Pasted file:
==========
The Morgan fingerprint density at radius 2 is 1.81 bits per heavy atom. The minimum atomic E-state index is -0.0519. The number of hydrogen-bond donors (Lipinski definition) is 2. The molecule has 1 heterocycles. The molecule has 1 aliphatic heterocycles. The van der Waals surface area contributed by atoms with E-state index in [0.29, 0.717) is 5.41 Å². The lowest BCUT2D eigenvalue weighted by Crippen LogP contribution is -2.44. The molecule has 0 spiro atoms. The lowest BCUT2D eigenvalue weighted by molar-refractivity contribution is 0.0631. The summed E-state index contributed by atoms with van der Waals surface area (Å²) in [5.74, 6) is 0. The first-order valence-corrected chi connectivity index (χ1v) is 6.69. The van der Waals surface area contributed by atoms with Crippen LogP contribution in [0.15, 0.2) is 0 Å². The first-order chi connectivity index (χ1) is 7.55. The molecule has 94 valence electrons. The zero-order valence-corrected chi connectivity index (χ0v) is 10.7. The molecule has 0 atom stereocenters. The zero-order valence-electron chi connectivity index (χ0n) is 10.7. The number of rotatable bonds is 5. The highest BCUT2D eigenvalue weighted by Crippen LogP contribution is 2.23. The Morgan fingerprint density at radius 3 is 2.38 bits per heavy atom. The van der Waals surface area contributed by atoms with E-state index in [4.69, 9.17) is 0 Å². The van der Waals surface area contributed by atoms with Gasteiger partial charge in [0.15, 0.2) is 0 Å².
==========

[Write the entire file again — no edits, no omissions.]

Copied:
The Morgan fingerprint density at radius 2 is 1.81 bits per heavy atom. The minimum atomic E-state index is -0.0519. The number of hydrogen-bond donors (Lipinski definition) is 2. The molecule has 1 heterocycles. The molecule has 1 aliphatic heterocycles. The van der Waals surface area contributed by atoms with E-state index in [0.29, 0.717) is 5.41 Å². The lowest BCUT2D eigenvalue weighted by Crippen LogP contribution is -2.44. The molecule has 0 spiro atoms. The lowest BCUT2D eigenvalue weighted by molar-refractivity contribution is 0.0631. The summed E-state index contributed by atoms with van der Waals surface area (Å²) in [5.74, 6) is 0. The first-order valence-corrected chi connectivity index (χ1v) is 6.69. The van der Waals surface area contributed by atoms with Crippen LogP contribution in [0.15, 0.2) is 0 Å². The first-order chi connectivity index (χ1) is 7.55. The molecule has 94 valence electrons. The zero-order valence-corrected chi connectivity index (χ0v) is 10.7. The molecule has 0 atom stereocenters. The zero-order valence-electron chi connectivity index (χ0n) is 10.7. The number of rotatable bonds is 5. The highest BCUT2D eigenvalue weighted by Crippen LogP contribution is 2.23. The Morgan fingerprint density at radius 3 is 2.38 bits per heavy atom. The van der Waals surface area contributed by atoms with E-state index in [4.69, 9.17) is 0 Å². The van der Waals surface area contributed by atoms with Gasteiger partial charge in [0.15, 0.2) is 0 Å².